We add “could” for the simple reason that it’s a prototype. Just recently unveiled/previewed at a demo event earlier this month, the Ringbow is perhaps the first of its kind. What it does is be a non-mouse for tablet users. Why is this supposed to be useful? Since touch screens are very touch intensive, wouldn’t it be more convenient to have a dedicated controller for clicking?
Though the Ringbow is being hyped as a full fledged product waiting to happen, the opposite is the fact. A prototype-in-waiting, the Ringbow’s greatest hurdle is it needs its own code to work with different apps. The problem is compounded by the fact that app developers aren’t aware of its potential, hence there’s no mad rush to build Ringbow navigable apps.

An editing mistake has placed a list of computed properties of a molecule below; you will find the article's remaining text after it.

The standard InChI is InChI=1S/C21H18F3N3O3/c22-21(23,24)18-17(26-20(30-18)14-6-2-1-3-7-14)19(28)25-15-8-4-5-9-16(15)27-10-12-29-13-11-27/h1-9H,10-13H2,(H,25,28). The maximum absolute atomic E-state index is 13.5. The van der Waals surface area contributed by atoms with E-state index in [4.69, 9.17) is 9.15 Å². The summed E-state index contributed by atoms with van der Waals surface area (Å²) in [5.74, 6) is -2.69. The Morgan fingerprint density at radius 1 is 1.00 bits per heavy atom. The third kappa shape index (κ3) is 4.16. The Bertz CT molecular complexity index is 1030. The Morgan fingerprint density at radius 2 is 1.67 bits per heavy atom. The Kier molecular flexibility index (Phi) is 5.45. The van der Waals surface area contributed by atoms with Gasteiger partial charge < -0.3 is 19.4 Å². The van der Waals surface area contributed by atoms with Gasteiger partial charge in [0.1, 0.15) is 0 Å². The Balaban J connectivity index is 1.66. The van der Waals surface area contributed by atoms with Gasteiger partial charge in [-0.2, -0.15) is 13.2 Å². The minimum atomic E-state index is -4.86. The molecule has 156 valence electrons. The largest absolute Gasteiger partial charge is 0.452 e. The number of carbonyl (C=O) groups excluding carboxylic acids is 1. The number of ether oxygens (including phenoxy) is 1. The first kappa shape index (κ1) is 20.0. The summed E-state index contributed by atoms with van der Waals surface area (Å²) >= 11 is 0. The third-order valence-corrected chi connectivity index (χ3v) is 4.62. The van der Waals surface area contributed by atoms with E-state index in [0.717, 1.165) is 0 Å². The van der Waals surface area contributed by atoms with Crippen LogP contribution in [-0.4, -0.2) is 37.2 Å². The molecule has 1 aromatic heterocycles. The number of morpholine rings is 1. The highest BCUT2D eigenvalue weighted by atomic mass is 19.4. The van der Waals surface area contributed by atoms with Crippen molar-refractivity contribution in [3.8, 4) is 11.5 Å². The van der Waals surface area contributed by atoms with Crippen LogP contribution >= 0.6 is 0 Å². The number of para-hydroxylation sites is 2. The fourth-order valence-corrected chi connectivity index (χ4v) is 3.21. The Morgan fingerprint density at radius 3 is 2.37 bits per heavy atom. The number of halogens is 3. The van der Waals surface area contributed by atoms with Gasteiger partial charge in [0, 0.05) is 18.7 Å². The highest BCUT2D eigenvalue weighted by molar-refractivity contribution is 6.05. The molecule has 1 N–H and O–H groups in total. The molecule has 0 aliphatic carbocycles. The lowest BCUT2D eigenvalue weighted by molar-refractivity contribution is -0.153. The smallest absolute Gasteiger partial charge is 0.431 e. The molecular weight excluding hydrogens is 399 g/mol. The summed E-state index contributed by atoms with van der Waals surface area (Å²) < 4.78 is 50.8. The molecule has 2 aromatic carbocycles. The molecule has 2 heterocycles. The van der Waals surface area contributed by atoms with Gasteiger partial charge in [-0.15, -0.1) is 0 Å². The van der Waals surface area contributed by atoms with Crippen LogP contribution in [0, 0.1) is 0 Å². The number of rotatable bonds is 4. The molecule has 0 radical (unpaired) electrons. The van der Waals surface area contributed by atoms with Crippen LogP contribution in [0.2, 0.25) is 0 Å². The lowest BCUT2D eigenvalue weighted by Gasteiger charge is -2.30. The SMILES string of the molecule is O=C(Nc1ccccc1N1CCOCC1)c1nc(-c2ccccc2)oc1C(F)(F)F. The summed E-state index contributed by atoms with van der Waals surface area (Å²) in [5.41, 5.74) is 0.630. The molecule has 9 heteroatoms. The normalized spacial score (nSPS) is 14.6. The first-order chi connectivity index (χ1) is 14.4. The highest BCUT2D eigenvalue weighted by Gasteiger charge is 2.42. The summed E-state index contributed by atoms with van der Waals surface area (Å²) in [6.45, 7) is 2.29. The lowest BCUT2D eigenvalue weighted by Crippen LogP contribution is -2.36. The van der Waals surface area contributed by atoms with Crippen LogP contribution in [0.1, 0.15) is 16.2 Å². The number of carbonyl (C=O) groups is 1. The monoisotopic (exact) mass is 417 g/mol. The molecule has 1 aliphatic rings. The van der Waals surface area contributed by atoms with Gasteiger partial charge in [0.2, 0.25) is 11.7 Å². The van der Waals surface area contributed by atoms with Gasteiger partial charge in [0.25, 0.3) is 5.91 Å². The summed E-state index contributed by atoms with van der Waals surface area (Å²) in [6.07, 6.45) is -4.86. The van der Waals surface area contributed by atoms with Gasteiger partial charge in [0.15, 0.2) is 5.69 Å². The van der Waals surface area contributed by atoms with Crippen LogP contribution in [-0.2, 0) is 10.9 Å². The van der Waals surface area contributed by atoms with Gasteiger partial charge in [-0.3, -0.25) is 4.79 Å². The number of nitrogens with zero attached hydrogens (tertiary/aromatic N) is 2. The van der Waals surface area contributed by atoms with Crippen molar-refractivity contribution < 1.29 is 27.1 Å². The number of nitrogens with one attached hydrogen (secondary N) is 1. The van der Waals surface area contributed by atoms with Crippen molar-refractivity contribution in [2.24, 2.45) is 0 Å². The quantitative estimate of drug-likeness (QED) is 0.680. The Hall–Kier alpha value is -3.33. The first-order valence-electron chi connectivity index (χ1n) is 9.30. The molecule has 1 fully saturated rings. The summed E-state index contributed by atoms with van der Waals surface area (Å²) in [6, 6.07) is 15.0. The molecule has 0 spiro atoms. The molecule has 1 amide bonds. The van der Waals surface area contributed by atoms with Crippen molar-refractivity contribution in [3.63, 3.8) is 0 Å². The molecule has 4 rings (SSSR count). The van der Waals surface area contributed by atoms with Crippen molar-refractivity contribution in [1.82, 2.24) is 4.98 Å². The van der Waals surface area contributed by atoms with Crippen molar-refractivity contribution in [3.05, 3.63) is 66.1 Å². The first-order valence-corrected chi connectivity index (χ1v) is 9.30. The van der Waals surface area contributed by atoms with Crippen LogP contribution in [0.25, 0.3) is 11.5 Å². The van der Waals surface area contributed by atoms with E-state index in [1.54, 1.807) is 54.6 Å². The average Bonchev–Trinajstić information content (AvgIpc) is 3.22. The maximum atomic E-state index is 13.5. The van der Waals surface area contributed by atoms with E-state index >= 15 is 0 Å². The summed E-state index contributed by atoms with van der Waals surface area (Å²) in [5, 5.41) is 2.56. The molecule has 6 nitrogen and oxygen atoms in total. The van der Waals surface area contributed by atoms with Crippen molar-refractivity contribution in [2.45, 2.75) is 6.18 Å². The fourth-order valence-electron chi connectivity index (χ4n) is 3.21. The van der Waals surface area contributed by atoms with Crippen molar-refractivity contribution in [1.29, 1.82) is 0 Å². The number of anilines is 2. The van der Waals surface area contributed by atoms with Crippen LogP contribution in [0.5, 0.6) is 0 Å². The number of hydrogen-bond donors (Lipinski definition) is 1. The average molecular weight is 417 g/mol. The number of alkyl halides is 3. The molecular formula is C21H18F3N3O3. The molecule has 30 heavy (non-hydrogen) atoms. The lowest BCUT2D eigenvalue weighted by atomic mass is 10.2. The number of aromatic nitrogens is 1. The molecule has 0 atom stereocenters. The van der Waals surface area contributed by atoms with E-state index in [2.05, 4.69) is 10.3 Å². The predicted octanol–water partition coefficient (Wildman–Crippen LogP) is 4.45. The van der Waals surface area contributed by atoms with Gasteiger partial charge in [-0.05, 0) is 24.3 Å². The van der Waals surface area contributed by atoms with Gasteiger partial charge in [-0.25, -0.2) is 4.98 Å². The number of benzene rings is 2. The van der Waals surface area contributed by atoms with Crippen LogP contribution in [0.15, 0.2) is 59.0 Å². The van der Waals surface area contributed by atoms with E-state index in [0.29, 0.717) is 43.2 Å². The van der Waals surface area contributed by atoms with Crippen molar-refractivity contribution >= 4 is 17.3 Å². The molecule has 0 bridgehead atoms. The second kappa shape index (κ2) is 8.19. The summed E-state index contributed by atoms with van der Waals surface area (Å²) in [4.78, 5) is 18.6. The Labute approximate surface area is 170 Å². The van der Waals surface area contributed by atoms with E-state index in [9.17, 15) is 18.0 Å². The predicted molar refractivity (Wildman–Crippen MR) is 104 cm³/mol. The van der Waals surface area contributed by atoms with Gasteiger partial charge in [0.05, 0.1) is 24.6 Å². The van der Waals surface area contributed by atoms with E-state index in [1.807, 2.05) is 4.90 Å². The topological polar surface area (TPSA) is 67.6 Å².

Still, as a proof of concept and an attempt to address the tablet faithful’s computing needs, the Ringbow is a smashing idea. Now let’s have a good chunk of explanatory text from the product page:
Ringbow allows the user to surpass the traditional 2D touch screen control scheme, facilitating “menu-less” navigation and accessibility, together with at-distance control. Ringbow makes touch screen interaction far more fluent and productive, eliminating the need to actually display menus and other virtual elements, such as toolbars and dialog-boxes. Ringbow also enables controlling virtual elements and their properties without touch.